This week Microsoft has confirmed that it had acquired communications company Skype and that it plans to deploy the service on platform like Windows-powered PCs and the Xbox Live service for the Xbox 360 home console.
Recently, Microsoft has also made a lot of noise, not all of it actually backed by actions, being serious once again about supporting gaming via the Windows operating system and through Games for Windows Live and there are some signs that the Skype acquisition could be used further down the road to power an all-out attempt to take over the PC gaming space.
The official announcement coming from Microsoft
says that users will be able to put Skype to use in with “Xbox and Kinect, Windows Phone and a wide array of Windows devices” and that the service will connect to “Lync, Outlook, Xbox Live and other communities.”
Imagine a Games for Windows Live (perhaps renamed to something shorter and catchier) which has a bigger game catalog from major publishers, has integrated Skype elements, a social network element, Achievements, Gamer Points and support for cross connection to Xbox Live.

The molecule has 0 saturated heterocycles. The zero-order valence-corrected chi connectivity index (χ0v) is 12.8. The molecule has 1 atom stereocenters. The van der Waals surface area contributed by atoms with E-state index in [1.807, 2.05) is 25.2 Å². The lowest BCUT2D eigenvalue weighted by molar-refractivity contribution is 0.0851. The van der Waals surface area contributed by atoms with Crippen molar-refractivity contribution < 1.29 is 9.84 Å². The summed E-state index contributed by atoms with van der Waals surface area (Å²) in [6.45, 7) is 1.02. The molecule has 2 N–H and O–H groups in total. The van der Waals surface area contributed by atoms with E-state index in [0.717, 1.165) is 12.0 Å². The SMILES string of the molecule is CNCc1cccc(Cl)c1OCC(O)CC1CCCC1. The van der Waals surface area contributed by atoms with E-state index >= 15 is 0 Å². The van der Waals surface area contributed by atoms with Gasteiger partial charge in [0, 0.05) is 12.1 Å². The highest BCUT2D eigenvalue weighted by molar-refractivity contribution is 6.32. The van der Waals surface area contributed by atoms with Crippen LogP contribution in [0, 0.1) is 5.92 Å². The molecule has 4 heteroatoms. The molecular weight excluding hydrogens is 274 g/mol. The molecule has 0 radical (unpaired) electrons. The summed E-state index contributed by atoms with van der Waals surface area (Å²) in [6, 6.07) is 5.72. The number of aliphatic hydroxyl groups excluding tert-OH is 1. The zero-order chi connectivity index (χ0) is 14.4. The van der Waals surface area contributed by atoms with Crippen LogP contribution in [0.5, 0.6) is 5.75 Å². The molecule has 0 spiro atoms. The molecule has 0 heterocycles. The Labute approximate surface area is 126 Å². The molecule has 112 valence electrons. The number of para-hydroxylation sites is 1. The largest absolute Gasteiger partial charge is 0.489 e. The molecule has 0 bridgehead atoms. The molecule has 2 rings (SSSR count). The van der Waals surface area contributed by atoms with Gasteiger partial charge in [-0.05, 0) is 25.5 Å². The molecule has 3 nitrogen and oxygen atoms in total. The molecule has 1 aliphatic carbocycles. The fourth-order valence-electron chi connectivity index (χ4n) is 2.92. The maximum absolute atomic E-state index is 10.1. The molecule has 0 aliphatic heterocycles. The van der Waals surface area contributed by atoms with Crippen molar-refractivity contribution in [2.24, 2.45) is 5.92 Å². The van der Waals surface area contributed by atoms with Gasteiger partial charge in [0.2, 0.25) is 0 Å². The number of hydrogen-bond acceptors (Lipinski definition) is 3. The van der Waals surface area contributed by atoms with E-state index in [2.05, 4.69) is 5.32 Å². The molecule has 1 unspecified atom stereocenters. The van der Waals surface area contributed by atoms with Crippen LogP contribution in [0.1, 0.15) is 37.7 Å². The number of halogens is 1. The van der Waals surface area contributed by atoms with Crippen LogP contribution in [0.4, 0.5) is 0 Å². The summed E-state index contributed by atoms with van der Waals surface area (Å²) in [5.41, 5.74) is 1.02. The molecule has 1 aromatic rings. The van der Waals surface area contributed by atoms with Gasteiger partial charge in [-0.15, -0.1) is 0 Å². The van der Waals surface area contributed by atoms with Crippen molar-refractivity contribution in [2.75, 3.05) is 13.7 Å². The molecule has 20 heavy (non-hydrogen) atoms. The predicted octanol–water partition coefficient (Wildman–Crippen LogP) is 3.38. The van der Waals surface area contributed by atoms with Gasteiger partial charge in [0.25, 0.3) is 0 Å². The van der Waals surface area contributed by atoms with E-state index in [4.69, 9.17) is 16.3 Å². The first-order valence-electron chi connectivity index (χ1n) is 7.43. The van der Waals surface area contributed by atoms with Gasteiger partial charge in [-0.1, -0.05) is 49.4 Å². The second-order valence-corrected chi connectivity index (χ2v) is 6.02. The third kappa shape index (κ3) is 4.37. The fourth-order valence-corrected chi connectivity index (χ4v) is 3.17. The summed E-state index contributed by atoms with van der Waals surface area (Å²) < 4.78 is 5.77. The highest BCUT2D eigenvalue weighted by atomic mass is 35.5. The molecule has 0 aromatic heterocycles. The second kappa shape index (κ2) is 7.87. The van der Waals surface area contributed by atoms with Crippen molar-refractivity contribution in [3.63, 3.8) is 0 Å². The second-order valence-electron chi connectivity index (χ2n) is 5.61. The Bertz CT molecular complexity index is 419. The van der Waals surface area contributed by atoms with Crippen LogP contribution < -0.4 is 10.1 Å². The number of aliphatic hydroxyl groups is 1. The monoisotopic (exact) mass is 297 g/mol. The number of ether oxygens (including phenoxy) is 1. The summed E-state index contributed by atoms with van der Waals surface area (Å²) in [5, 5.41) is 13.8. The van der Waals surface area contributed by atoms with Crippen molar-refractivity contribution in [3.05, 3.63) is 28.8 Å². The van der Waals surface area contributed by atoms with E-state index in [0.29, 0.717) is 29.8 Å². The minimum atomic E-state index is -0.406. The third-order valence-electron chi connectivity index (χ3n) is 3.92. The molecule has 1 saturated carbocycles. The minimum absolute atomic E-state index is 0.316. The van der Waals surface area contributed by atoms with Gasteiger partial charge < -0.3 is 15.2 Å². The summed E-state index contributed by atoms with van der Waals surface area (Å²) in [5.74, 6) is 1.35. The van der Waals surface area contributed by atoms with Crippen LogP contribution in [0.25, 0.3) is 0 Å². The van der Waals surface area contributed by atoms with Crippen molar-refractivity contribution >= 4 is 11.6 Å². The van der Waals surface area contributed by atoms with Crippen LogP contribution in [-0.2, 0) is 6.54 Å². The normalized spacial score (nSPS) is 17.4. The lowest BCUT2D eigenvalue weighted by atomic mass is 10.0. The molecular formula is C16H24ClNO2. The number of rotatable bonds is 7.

Now imagine that the launch comes with Windows 8, which seems to be already in development and has recently reached development Milestone 3, and that Microsoft makes the entire concept very attractive by launching PC-based ports, Windows 8 exclusive, for all the biggest hits that it has on the Xbox 360, including Halo remakes which use the power of the PC and price reduced list of other games.
Even the most die hard Steam
loyalists, those who have used the Valve service for years and bought tens of titles on it, would probably be tempted.
More casual users might also be lured in, as long as Microsoft delivers a solid service, has attractive pricing and, most important, makes it clear that it does not see PC gamers as a sort of underclass.
Of course, Microsoft faces a lot of hurdles before implementing something like this and it’s not clear whether the company is actually interested in going all in on the PC when it comes to gaming, but Skype could be the beginning of a long-term strategy.